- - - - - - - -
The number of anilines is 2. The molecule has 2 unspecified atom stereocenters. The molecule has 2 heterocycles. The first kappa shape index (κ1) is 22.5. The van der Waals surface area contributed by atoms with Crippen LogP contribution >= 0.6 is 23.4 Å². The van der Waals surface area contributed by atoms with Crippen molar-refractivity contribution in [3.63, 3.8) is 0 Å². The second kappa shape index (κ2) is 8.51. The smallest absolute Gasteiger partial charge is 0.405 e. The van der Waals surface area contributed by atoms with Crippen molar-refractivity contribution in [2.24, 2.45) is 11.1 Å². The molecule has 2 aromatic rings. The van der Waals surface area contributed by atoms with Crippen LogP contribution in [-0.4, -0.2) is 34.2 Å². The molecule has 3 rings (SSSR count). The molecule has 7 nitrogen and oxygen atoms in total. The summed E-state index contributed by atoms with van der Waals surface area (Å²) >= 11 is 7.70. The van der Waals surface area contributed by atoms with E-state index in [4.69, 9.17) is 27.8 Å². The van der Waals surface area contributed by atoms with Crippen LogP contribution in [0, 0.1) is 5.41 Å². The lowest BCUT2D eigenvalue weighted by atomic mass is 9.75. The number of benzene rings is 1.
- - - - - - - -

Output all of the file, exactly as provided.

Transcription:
The number of anilines is 2. The molecule has 2 unspecified atom stereocenters. The molecule has 2 heterocycles. The first kappa shape index (κ1) is 22.5. The van der Waals surface area contributed by atoms with Crippen LogP contribution >= 0.6 is 23.4 Å². The van der Waals surface area contributed by atoms with Crippen molar-refractivity contribution in [3.63, 3.8) is 0 Å². The second kappa shape index (κ2) is 8.51. The smallest absolute Gasteiger partial charge is 0.405 e. The van der Waals surface area contributed by atoms with Crippen molar-refractivity contribution in [2.24, 2.45) is 11.1 Å². The molecule has 2 aromatic rings. The van der Waals surface area contributed by atoms with Crippen LogP contribution in [-0.4, -0.2) is 34.2 Å². The molecule has 3 rings (SSSR count). The molecule has 7 nitrogen and oxygen atoms in total. The summed E-state index contributed by atoms with van der Waals surface area (Å²) >= 11 is 7.70. The van der Waals surface area contributed by atoms with E-state index in [4.69, 9.17) is 27.8 Å². The van der Waals surface area contributed by atoms with Crippen LogP contribution in [0, 0.1) is 5.41 Å². The lowest BCUT2D eigenvalue weighted by atomic mass is 9.75. The number of benzene rings is 1.